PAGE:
Beneficial for Carpet Plants

If you own carpet plants in your aquarium then surely aquarium soil is the best choice. The soil substrate helps the plant to thrive and spread fast and easily.

All you need to do is spread the plant seed in the substrate layer and wait.After some days, you will be amazed to see how fast they are growing and spreading.

Contains Nutrients

It is known to all that good soil always contains a great deal of nutrients necessary for plants to grow be it terrestrial or aquatic plants. Thus, if you manage to add quality aquarium soil to the tank then there is no need to add other nutrient-imparting elements like root tabs.

Saves Money

Garden soil is usually more affordable than specialized aquarium substrates that are found in stores. So, some aquarists are more attracted to garden soil as its readily available in their backyard.

Induces Beneficial Bacterial Growth

Aquarium soil substrate offers bacterial growth that is beneficial to the entire ecosystem of the aquarium.

Provides Natural Appearance

Garden soil that are used in aquarium offers a more natural appearance that fulfills the desires of some aquarists for a natural aesthetic tank setup.



Murky Water

It is one of the biggest problems of aquarium soil. It makes the water murky creating a mess. Also, this situation ruins the beauty of the tank. Moreover, it also interrupts the free movement of fish.


Garden soil can contain pesticides, fertilizers, and other chemicals that are harmful to aquarium fish and invertebrates. Besides, these contaminants can lead to water pollution in the tank and kill aquatic plants.

Capping is a Must

If you want to add aquarium soil, then you will also have to take the extra hassle of capping the soil as well. Hence, you need to add gravel along with sand over the soil as well which takes up more space in your aquarium.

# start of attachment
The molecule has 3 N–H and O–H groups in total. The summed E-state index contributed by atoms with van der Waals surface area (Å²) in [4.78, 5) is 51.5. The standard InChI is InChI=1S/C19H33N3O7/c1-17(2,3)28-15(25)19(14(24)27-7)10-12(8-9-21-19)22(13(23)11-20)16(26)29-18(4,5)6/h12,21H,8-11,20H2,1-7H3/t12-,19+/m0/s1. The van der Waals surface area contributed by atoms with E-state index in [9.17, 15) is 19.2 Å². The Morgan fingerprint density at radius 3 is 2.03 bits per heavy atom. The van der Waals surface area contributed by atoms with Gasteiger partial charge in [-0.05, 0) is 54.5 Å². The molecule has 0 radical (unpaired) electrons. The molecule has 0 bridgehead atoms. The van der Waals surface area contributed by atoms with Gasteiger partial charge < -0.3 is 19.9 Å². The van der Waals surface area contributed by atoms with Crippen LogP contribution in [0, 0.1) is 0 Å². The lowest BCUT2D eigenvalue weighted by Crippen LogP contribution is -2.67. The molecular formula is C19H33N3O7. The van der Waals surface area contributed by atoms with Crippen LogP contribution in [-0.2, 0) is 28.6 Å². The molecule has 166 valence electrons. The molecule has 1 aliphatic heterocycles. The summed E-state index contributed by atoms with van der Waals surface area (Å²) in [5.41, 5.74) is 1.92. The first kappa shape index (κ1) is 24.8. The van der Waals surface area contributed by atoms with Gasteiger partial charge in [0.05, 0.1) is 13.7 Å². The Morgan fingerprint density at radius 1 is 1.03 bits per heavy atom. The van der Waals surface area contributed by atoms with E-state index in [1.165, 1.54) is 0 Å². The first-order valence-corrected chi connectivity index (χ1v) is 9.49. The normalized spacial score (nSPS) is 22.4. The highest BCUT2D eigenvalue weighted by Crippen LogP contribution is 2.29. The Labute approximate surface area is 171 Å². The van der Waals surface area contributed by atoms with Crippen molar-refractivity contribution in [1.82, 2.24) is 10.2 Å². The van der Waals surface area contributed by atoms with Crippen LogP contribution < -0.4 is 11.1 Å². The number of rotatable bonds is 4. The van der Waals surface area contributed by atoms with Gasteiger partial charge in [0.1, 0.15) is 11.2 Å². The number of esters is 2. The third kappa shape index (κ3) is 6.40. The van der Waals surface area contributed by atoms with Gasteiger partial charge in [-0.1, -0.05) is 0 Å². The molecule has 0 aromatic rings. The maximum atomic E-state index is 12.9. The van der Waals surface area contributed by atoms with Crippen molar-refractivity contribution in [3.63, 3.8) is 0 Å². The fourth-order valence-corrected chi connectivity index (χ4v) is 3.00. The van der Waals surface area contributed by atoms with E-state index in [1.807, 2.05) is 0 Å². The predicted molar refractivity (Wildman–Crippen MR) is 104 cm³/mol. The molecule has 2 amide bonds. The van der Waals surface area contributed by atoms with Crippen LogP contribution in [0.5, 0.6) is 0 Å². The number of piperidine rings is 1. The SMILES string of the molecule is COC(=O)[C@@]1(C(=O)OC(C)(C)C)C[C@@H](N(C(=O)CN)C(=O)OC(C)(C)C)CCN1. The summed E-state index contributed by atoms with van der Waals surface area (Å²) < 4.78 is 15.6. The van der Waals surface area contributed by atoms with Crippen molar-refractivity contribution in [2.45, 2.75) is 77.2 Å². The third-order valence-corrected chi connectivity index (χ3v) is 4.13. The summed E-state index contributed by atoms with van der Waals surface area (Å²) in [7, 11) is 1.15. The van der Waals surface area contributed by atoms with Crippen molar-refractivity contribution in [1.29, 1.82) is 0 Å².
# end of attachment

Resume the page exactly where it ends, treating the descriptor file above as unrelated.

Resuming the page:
In that sense, in order to use garden soil in the aquarium, a large sized tank is required.

Commercial Soil is Expensive

If you are not making the soil on your own but rather willing to buy it, then know that it is expensive. But what is more expensive are the capping substrates including sand and gravel.

Unpredictable Results

Garden soil has various components mixed so it’s sometimes difficult to manage and maintain the optimum nutrient levels. Even it can be hard to predict how it will perform with certain plants and aquarium inhabitants. So, having garden soil in the aquarium comes with an added challenge that an aquarist has to take on.

Requires Replacement

Another big drawback is that the aquarium soil is not going to serve you forever. In fact, it requires replacement after every two or three years. It is because, at a certain point, the soil has no nutrients to offer the plants.

Thus, there would be no point in keeping the soil in the tank. So, replacing it with new soil along with replanting new plants becomes necessary in the tank.

Read More-

  1. Aqua Soil Vs Dirt: Which One is the Best for You?

Final Thoughts

Now that you know how to make aquatic soil, you can do a little experiment by yourself and give the process a try. Even though there are some drawbacks to aquarium soil and its substrates, you never know when it can even turn out to be beneficial for you.

Besides if need to make your aquarium look healthy and aesthetically beautiful, this is a great option for you. Again, though commercial aquatic soil is expensive, you have options to make it by yourself. Though it will require some work, It would surely save some bucks.

So, if our article was helpful to you then let us know through your feedback. Also, ask away any queries and we will answer. 

Howard Parker